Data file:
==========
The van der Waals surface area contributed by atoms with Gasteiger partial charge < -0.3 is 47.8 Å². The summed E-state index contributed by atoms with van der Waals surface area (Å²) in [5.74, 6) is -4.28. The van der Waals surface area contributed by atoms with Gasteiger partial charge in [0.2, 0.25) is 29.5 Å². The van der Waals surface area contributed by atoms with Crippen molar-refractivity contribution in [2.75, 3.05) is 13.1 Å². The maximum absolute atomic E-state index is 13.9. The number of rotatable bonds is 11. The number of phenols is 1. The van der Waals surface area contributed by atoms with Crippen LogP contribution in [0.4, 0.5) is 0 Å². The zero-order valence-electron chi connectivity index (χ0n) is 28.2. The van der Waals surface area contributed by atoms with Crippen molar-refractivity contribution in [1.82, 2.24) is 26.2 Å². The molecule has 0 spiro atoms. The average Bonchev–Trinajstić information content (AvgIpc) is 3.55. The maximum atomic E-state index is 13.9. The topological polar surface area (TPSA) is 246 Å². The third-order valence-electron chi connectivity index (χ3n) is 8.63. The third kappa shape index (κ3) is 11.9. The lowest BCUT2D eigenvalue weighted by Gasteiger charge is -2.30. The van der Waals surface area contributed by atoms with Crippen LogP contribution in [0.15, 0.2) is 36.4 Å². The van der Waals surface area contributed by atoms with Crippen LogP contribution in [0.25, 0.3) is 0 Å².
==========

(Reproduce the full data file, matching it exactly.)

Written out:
The van der Waals surface area contributed by atoms with Gasteiger partial charge < -0.3 is 47.8 Å². The summed E-state index contributed by atoms with van der Waals surface area (Å²) in [5.74, 6) is -4.28. The van der Waals surface area contributed by atoms with Gasteiger partial charge in [0.2, 0.25) is 29.5 Å². The van der Waals surface area contributed by atoms with Crippen molar-refractivity contribution in [2.75, 3.05) is 13.1 Å². The maximum absolute atomic E-state index is 13.9. The number of rotatable bonds is 11. The number of phenols is 1. The van der Waals surface area contributed by atoms with Crippen LogP contribution in [0.4, 0.5) is 0 Å². The zero-order valence-electron chi connectivity index (χ0n) is 28.2. The van der Waals surface area contributed by atoms with Crippen molar-refractivity contribution in [1.82, 2.24) is 26.2 Å². The molecule has 0 spiro atoms. The average Bonchev–Trinajstić information content (AvgIpc) is 3.55. The maximum atomic E-state index is 13.9. The topological polar surface area (TPSA) is 246 Å². The third-order valence-electron chi connectivity index (χ3n) is 8.63. The third kappa shape index (κ3) is 11.9. The lowest BCUT2D eigenvalue weighted by Gasteiger charge is -2.30. The van der Waals surface area contributed by atoms with Crippen LogP contribution in [0.15, 0.2) is 36.4 Å². The van der Waals surface area contributed by atoms with Crippen LogP contribution in [0.25, 0.3) is 0 Å².